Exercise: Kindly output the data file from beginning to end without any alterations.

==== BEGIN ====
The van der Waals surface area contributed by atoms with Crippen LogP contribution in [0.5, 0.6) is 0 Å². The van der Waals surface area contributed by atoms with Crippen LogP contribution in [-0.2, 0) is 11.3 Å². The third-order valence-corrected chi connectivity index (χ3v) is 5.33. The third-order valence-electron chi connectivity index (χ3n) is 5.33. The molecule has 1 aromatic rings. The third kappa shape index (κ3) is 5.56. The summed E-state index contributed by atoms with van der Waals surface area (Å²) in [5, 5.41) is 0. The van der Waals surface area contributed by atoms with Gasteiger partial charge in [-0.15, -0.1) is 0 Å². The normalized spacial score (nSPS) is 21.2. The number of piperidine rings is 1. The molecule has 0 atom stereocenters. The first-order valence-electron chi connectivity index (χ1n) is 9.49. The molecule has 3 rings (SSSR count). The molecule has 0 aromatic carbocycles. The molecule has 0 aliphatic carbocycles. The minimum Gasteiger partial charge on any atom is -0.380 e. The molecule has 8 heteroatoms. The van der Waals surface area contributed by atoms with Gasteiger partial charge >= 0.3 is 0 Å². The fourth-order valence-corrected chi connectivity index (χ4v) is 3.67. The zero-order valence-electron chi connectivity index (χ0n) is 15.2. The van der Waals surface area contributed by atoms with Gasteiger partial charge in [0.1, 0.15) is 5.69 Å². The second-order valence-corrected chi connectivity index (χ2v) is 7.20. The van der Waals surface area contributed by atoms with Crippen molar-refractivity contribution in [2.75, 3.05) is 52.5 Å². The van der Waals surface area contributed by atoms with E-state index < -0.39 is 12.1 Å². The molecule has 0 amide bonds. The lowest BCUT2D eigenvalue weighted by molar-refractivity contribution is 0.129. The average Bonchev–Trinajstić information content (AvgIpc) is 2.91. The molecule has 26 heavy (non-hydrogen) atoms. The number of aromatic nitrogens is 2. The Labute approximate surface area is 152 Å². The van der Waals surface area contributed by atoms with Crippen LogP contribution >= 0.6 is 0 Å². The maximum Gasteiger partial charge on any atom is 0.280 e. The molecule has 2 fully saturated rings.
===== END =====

The van der Waals surface area contributed by atoms with Crippen LogP contribution in [0.5, 0.6) is 0 Å². The van der Waals surface area contributed by atoms with Crippen LogP contribution in [-0.2, 0) is 11.3 Å². The third-order valence-corrected chi connectivity index (χ3v) is 5.33. The third-order valence-electron chi connectivity index (χ3n) is 5.33. The molecule has 1 aromatic rings. The third kappa shape index (κ3) is 5.56. The summed E-state index contributed by atoms with van der Waals surface area (Å²) in [5, 5.41) is 0. The van der Waals surface area contributed by atoms with Gasteiger partial charge in [-0.15, -0.1) is 0 Å². The normalized spacial score (nSPS) is 21.2. The number of piperidine rings is 1. The molecule has 0 atom stereocenters. The first-order valence-electron chi connectivity index (χ1n) is 9.49. The molecule has 3 rings (SSSR count). The molecule has 0 aromatic carbocycles. The molecule has 0 aliphatic carbocycles. The minimum Gasteiger partial charge on any atom is -0.380 e. The molecule has 8 heteroatoms. The van der Waals surface area contributed by atoms with Gasteiger partial charge >= 0.3 is 0 Å². The fourth-order valence-corrected chi connectivity index (χ4v) is 3.67. The zero-order valence-electron chi connectivity index (χ0n) is 15.2. The van der Waals surface area contributed by atoms with Gasteiger partial charge in [0.1, 0.15) is 5.69 Å². The second-order valence-corrected chi connectivity index (χ2v) is 7.20. The van der Waals surface area contributed by atoms with Crippen molar-refractivity contribution in [2.75, 3.05) is 52.5 Å². The van der Waals surface area contributed by atoms with E-state index < -0.39 is 12.1 Å². The molecule has 0 amide bonds. The lowest BCUT2D eigenvalue weighted by molar-refractivity contribution is 0.129. The average Bonchev–Trinajstić information content (AvgIpc) is 2.91. The molecule has 26 heavy (non-hydrogen) atoms. The number of aromatic nitrogens is 2. The Labute approximate surface area is 152 Å². The van der Waals surface area contributed by atoms with Crippen LogP contribution >= 0.6 is 0 Å². The maximum Gasteiger partial charge on any atom is 0.280 e. The molecule has 2 fully saturated rings.